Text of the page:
The Seven Stages of Podcasting – Podcast Transcript 22 August 10, 2007Posted by Jeff in Podcast Transcript, Podcasting.
Transcript to “The Seven Stages of Podcasting” (5:21) released Friday, August 21, 2007 (click here to listen):
Hi, this is Jeff Frey from the why and how of podcasting. Today, I want to talk about the 7 stages of podcasting as I see them, and go through them to understand what tools you need to complete each stage. I could do a podcast about each of these stages alone, so let me get right into it.
Number 1. Prepare – all you need is your brain, a computer, or even just a pad and pencil to think about who you’re podcasting to, why, how long it’s going to be, and what you’re going to say. There’s a lot of info on my blog (jdfrey.wordpress.com) about how long podcasts should be, what to say, and a lot of info online in general about niches and markets for podcasting… so I won’t spend a lot of time here talking about stage one… but… it’s important to know where you’re going, before you start.
Stage 2. Record – you’ll need an audio or video recorder for this… it could be a video camera worth thousands of dollars, or a tape recorder, what ever you do, try to get the highest quality recording that you can. Most people these days are recording with a high quality mic though an interface directly into their computer. Again, see my blog for advice on digital recorders, microphones, and interfaces. It is crucial that you get the highest quality recording that you can because you can only do so much to enhance sound quality in the next stage. The end result is directly proportional to the quality of this recording on the front end.
3. Produce – once the audio is in your computer, you’ll need some software to add effects, splice out what you don’t want, add lower thirds or back ground music, and things like that. As I said, I could do a single podcast on each of these stages that I’m talking about, but this one, I could do a series on. My best advice about this stage is to pick a software package that you think you’ll be comfortable with based on demos and research, then learn it as best you can. Know everything there is to know about the capabilities and use it to it’s fullest. If you do this, your podcast should come out at a very high quality based on your expertise with the software. The hope then would be that you outgrow the software after a time and move up to a higher level of software… taking the quality of your podcasts higher as well.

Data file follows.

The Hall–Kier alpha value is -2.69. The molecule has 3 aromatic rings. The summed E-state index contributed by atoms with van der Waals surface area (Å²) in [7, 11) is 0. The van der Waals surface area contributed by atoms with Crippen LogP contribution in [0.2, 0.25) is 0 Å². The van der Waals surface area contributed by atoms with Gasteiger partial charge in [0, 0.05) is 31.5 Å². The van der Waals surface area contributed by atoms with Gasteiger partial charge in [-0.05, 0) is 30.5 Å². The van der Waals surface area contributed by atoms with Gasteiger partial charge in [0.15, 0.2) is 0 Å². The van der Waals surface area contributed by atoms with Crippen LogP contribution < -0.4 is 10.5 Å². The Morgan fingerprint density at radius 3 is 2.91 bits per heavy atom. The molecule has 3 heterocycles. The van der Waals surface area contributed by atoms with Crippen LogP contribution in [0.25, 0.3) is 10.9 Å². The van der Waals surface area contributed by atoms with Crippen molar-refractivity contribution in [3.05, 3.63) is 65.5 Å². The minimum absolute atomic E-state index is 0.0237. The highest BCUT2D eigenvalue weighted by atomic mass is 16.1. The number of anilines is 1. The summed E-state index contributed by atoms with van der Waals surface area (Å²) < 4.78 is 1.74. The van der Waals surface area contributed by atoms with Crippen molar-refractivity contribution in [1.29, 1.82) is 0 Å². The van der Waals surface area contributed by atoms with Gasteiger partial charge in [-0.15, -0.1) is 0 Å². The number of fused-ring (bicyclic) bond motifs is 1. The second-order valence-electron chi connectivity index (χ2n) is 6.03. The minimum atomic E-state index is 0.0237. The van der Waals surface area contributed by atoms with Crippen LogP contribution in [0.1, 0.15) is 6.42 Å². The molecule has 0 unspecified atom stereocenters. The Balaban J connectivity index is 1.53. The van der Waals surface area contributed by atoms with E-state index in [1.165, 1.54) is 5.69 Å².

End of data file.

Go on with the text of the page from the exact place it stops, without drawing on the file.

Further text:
Stage 4. Encode – your podcast is usually saved in a format consistent with the software package you are working in. You’ll most likely need to export that file to a format that can be accepted by podcatchers and played on any computer around the world. This used to be a longer process requiring specialized software, but now a days… most recording, editing, or production software packages have this feature built in.
The next 2 stages are provided for you if you sign up with an online podcasting host.
Stage 5. Upload And stage 6. An RSS Feed
Basically, you need somewhere to put your podcast, and you need and xml file to point podcatchers to so they know where and how to get your podcasts.
If you’re doing these yourself, you need space on a server that is accessible by the internet, and you’ll need to lookup podcast xml or rss feed files online to get an idea of what you need to write. An xml editor isn’t a bad idea either, just to keep track of what you’re doing a little easier than a plain text editor.
Lastly… stage 7. Subscribe. Always download a bunch of podcatchers (such as iTunes) and subscribe to your podcast. Look at how your podcast title and subtitle are listed. Look at the description and verify any links you may have put in there. Make sure the file comes down complete and of the same quality. Just double check what your viewers and listeners are going to read, see, and hear right away so that you can catch any errors immediately… before someone sees a mistake. If you do this, I guarantee that one day you’ll find a mistake somewhere on some system that you wouldn’t have known would have been there otherwise.
So, to recap, the seven stages are
If it sounds a little too simple, that’s because it is. I have no doubt that with the right equipment and software you can create an amazing podcast in short order. This approximately 5 minute podcast takes me about an hour total to do… but most of it (probably a half hour) is spent in stage one since I script all of my podcasts ahead of time. Recording, if I do it in a few takes is about 15 minutes. Producing and encoding is easy with presets that I have (maybe 5 or 10 minutes)… and then with libsyn, the online hosting service I have, maybe another 5 to post. A quick check of my podcastchers, and I’m done.
If you have questions or comments about these stages or need some more info about some of the things I passed over quickly here, just send me an email… jdfrey at rice dot edu. I look forward to hearing from you… and as always… thank you for listening.